It's like something out of a disaster movie, or a bad Roland Emmerich one. Nature gone awry. The coast along California, specifically San Diego, became littered with hordes of humboldt squid, also known as red devils. These squids, who live roughly one year, can grow to around seven feet long and weigh over 100 pounds. Not bad if you like sushi, but pretty horrible if you are a diver in the region as there have been accounts of the squid attacking divers. Make no mistake, these squid are carnivorous and have sharp teeth. But what has caused this beaching of the diablo rojo?
Consider this. There was a similar occurrence of the humboldt squid in the Monterey Bay in 1997. Granted, the impact wasn't nearly as huge as the squid sunning themselves on the San Diego sand, but there was also something else happening at the time. The Atlantic had seen a fairly mild hurricane season with only eight total storms, three hurricanes of which one reached category three. The Pacific saw nine with seven category three or better. Evidence of this lessened Atlantic hurricane activity points towards El Nino as the cause. This year, the Pacific has already seen four storms, one being a category two hurricane. 2009 looks to be a repeat for El Nino which hasn't been confirmed as the reason for the squid sightings but suggests as such.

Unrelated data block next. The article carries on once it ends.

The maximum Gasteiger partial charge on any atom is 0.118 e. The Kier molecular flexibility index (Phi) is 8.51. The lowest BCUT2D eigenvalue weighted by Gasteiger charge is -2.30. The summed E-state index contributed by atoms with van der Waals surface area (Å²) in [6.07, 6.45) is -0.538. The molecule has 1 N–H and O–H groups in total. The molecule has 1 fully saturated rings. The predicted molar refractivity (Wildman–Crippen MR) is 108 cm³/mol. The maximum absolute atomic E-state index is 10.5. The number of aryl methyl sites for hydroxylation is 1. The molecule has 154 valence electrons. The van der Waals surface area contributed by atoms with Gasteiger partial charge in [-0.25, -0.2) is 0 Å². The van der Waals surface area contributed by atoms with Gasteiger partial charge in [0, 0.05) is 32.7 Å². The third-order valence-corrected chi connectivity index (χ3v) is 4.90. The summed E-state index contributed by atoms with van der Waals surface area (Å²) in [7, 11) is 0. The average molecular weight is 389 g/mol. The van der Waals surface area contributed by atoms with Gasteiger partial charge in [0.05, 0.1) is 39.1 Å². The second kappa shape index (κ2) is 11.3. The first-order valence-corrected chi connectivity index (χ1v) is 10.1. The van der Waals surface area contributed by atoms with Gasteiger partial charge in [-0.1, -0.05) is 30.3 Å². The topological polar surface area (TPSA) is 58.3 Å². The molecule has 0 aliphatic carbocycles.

So, batten down the hatches, get out the hibachi and let's fry us up some red devils.